I did have an amusing few miles nearing Birkenhead as we had to stop at a right turn filter lane which refused to change without a car over the trigger. The group got bigger until the lights did eventually change. I had got to the front to make a quick getaway, but picking up speed I noticed a couple of lads on my wheel on tank like mountain bikes, ducked down and keeping up! Riding along at 25mph they were still there and I pulled them along for a couple of miles until a bit of a climb separated us. As I backed off they rode up and in thick scouse accents remarked “that was brilliant mate, thanks mate” before dropping back to find their friend. It has been said by a colleague today that maybe it was a scouse trait to have a good turn of speed when needed, but I think they were joking…? Either way it made me smile and fair play to them!
Once again through Bebington and another different route into Birkenhead and the tunnel, this time full of people on the return leg of the shorter routes. It was nice to get underground in the cool air for a short time as it really was warm by now. Once more out into the light and the finish line, where large crowds were waiting to cheer in the riders. A goody bag was handed over as you crossed and the village was in full swing.My ride wasn’t quite over however as I needed to get back to the Wirral, but as I had made it back long before the tunnel was due to reopen to traffic I was allowed to go back though, making it four times through in the day.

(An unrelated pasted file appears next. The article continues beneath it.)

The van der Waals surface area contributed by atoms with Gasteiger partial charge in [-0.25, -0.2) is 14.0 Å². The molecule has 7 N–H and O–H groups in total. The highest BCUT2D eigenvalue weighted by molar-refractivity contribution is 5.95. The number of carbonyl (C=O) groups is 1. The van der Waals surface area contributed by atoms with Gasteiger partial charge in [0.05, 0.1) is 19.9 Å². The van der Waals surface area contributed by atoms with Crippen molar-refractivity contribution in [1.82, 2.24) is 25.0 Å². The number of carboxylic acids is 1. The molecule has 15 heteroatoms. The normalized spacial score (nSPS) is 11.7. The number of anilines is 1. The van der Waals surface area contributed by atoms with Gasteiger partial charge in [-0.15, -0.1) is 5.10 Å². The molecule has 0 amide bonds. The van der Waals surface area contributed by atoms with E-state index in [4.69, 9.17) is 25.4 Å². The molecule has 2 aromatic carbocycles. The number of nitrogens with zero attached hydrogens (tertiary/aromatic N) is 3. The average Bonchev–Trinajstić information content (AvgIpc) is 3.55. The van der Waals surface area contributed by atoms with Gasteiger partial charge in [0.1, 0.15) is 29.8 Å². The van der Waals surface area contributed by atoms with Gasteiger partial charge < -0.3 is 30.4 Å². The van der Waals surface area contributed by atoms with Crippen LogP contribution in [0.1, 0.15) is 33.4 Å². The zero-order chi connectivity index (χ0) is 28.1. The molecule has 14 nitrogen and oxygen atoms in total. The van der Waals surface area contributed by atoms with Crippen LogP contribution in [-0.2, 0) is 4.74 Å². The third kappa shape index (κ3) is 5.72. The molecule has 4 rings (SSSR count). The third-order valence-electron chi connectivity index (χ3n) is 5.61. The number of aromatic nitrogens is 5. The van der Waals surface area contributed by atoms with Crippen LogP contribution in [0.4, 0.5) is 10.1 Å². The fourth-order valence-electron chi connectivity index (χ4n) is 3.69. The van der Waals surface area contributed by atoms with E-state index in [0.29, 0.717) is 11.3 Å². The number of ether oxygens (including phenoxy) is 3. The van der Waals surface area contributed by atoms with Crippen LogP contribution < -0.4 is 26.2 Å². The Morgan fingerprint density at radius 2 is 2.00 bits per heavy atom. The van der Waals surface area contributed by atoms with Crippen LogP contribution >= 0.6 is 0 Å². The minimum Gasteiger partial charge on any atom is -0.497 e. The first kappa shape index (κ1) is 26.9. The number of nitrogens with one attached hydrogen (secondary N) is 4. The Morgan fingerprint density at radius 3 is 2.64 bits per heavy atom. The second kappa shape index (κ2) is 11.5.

Riders At The Finish
Busy Event Village
Out Of The Dark And Into The Light
To sum up, it was an enjoyable day out with a great atmosphere but there were a few niggles. As a charity fun ride it works well, and has done for years. The 90 mile challenge route though is aimed at the club / sportive rider and here it does fall short and would benefit from improvements. The route, although mostly fine needs changing for the more serious riders, those off-road sections just weren’t suitable for the type of bikes and speeds of the riders. Also, the signage was confusing in places and didn’t exactly stand out and some of the marshals didn’t seem too sure in their roles.
Lastly, other than free water the feed stations didn’t carry any food or energy products as such included in the entry fee, it might be an idea to at least supply some at the station that only serves the longer route and also have the option of hot food at the finish. It wouldn’t take much to implement the changes and would make the experience far better for the market this longer route seems to be aimed at. If Pennine Events take notice and maybe make some changes I would definitely want to ride again next year.
Strava ride info: http://app.strava.com/rides/12843775
Liverpool-Chester-Liverpool Bike Ride
- 08/07/2012 - Old Haymarket, Liverpool
Rating: 72.2% based on 3 reviews - See Previous Ratings
- Liverpool-Chester-Liverpool Bike Ride - 07/07/2013 - Old Haymarket, Liverpool